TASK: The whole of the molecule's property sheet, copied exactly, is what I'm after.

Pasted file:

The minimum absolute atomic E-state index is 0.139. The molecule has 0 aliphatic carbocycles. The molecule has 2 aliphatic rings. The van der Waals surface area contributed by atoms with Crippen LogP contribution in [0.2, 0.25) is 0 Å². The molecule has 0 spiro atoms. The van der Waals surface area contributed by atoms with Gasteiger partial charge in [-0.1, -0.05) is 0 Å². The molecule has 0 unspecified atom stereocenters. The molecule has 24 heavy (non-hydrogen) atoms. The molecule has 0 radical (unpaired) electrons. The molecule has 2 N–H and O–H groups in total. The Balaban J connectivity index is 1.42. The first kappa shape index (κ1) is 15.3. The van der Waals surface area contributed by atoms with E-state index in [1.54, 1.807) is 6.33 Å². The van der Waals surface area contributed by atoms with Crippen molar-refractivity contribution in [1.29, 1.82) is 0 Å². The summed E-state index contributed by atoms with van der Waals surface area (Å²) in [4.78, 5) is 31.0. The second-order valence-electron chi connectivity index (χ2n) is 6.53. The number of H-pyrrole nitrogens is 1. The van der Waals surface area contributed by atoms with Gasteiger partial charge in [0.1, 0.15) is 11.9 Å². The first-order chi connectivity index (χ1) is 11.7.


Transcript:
The minimum absolute atomic E-state index is 0.139. The molecule has 0 aliphatic carbocycles. The molecule has 2 aliphatic rings. The van der Waals surface area contributed by atoms with Crippen LogP contribution in [0.2, 0.25) is 0 Å². The molecule has 0 spiro atoms. The van der Waals surface area contributed by atoms with Gasteiger partial charge in [-0.1, -0.05) is 0 Å². The molecule has 0 unspecified atom stereocenters. The molecule has 24 heavy (non-hydrogen) atoms. The molecule has 0 radical (unpaired) electrons. The molecule has 2 N–H and O–H groups in total. The Balaban J connectivity index is 1.42. The first kappa shape index (κ1) is 15.3. The van der Waals surface area contributed by atoms with E-state index in [1.54, 1.807) is 6.33 Å². The van der Waals surface area contributed by atoms with Crippen molar-refractivity contribution in [1.29, 1.82) is 0 Å². The summed E-state index contributed by atoms with van der Waals surface area (Å²) in [4.78, 5) is 31.0. The second-order valence-electron chi connectivity index (χ2n) is 6.53. The number of H-pyrrole nitrogens is 1. The van der Waals surface area contributed by atoms with Gasteiger partial charge in [0.1, 0.15) is 11.9 Å². The first-order chi connectivity index (χ1) is 11.7.